1. What is a “Birther”?
News commentators and Internet bloggers sometimes use the word “Birther” as a term of derision and contempt towards people who question Barack Obama’s presidential eligibility. The New Oxford American Dictionary defines “birther” as:
a conspiracy theorist who challenges President Obama’s U.S. birth certificate.
Despite the word’s demeaning connotation, some Obama eligibility questioners have adopted the “Birther” label. See, for example, birthers.org.
This Primer defines “Birther” as anyone who has a fact-based reason to suspect that the circumstances of Barack Obama’s birth — for example, his British/Kenyan citizenship at birth — are not consistent with the presidential eligibility requirements set forth in the U.S. Constitution. This definition of “Birther” is based, in part, on a commentary, titled A Constitutional Crisis is Brewing, published on the Birther website.
As the Birthers, we are pointing out that the conditions of Barack Hussein Obama, II’s birth is [sic] not only important, but critical to the constitutional order of our Nation. (A Constitutional Crisis is Brewing)
Birthers are people who are aware of facts — not mere conjecture or speculation — indicating that Barack Obama’s legal status at birth might disqualify him from serving as president. The President’s circumstances and activities after his birth — his purported adoption and citizenship in Indonesia, his alleged use of a foreign passport, etc. — are of interest, but are not the issues which define who the Birthers are .
5. In a nutshell, what is the Obama eligibility controversy?
The following information comes directly from Barack Obama’s “Fight the Smears” website:
When Barack Obama Jr. was born on Aug. 4, 1961, in Honolulu, Kenya was a British colony, still part of the United Kingdom’s dwindling empire. As a Kenyan native, Barack Obama Sr. was a British subject whose citizenship status was governed by The British Nationality Act of 1948. That same act governed the status of Obama Sr.’s children. Since Sen. Obama has neither renounced his U.S. citizenship nor sworn an oath of allegiance to Kenya, his Kenyan citizenship automatically expired on Aug. 4, 1982. (FactCheck.org, as quoted in Obama’s “Fight the Smears” webpage regarding his birth certificate, emphasis added).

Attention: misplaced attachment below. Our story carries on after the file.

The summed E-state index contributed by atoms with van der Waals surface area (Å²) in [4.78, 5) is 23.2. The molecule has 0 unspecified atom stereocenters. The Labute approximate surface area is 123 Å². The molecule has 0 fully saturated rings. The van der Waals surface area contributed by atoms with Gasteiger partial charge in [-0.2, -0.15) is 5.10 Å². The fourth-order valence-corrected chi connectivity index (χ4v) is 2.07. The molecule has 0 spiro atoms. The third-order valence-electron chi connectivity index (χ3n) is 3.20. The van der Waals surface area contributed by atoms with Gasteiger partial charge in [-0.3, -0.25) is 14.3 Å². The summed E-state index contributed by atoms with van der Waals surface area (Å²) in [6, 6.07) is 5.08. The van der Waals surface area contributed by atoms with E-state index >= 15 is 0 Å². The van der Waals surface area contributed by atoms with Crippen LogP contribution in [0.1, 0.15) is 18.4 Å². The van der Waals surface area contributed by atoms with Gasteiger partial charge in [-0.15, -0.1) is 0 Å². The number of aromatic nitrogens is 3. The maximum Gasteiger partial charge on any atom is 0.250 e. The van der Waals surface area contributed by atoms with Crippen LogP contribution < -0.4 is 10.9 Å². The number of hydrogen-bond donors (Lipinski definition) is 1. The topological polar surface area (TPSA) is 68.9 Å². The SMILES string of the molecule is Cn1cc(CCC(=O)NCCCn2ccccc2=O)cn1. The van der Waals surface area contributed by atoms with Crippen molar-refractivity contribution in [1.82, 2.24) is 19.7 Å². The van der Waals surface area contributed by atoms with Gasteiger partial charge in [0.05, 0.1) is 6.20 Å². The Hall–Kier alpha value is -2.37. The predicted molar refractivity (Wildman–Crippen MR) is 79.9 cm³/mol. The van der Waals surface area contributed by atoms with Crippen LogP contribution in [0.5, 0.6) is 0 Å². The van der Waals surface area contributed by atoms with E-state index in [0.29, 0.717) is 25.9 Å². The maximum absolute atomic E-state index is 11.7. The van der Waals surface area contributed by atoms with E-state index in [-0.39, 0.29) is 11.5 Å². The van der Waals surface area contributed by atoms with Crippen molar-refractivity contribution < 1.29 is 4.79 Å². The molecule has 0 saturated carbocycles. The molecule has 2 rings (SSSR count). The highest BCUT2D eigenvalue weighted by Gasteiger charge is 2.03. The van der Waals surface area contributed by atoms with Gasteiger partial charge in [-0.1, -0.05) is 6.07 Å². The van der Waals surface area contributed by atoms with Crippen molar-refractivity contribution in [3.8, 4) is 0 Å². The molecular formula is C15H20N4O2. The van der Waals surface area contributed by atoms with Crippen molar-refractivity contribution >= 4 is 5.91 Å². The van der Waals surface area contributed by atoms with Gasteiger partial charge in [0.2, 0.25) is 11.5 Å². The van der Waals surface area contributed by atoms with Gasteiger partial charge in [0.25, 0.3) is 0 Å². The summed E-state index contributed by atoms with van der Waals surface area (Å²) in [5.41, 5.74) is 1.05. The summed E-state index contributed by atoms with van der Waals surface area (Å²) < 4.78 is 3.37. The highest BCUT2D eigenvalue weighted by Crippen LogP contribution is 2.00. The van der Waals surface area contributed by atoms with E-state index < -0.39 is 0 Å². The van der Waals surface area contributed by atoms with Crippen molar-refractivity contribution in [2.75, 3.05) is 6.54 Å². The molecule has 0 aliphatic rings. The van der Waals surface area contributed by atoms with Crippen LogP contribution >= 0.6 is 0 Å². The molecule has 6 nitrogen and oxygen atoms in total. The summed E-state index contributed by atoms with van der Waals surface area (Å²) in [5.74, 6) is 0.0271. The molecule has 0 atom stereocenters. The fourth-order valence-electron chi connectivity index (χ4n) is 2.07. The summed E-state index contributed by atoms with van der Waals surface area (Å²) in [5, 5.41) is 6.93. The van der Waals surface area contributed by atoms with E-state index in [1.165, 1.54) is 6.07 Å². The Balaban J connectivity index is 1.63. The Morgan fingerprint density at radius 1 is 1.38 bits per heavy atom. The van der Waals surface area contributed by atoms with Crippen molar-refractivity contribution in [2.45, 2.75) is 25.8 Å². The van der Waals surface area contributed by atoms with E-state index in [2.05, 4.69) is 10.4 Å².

The above information raises this question:
If Barack Obama was born in the United States but, at the time of his birth, his father was a citizen of a foreign country and not a U.S. citizen, does Barack Obama meet the Constitutional “natural born citizen” requirement for presidency?In other words, even if Barack Obama were a U.S. citizen at birth, can he be a U.S. natural born citizen if his citizenship status at birth was “governed”, even if only partially, by the laws of a foreign country?
Obama eligibility supports say “Yes”. They believe there are only two kinds of American citizens: naturalized and natural born. A naturalized citizen is someone who becomes a citizen after his or her birth, through a legal process called “naturalization”. A natural born citizen is anyone who is a U.S. citizen at birth. Since President Obama was born in the United States and was therefore a U.S. citizen at the time of his birth, he is a natural born citizen, regardless of his parents’ citizenship.
Birthers say “No”. They believe that, when the Constitution was written, the term “natural born citizen” referred to individuals who were, at birth, citizens of the United States only and were not citizens at birth of any other country. Some children are born with dual nationality. They acquire U.S. citizenship at birth; they also acquire foreign citizenship at birth, either from their birthplace or by descent from their parents. Birthers say that, while these children are U.S. citizens, they are not natural born citizens. In order to be a natural born citizen of the United States, you must not be a citizen, at birth, of any foreign country; which means, you must be born in the United States, of parents who were exclusively U.S. citizens at the time of your birth.
Thus we have two opposing viewpoints regarding the meaning of “natural born citizen”. Which one is correct? So far, the Supreme Court has not answered this question because, until now, there was no reason to. Now, the Supreme Court needs to do its job and answer the question.
22. Didn’t the State of Hawaii recently verify that President Obama was born in Hawaii?
On October 31, 2008, Dr. Chiyome Fukino, Director of Health for the State of Hawaii, released this public statement regarding (then Senator) Barack Obama’s birth certificate: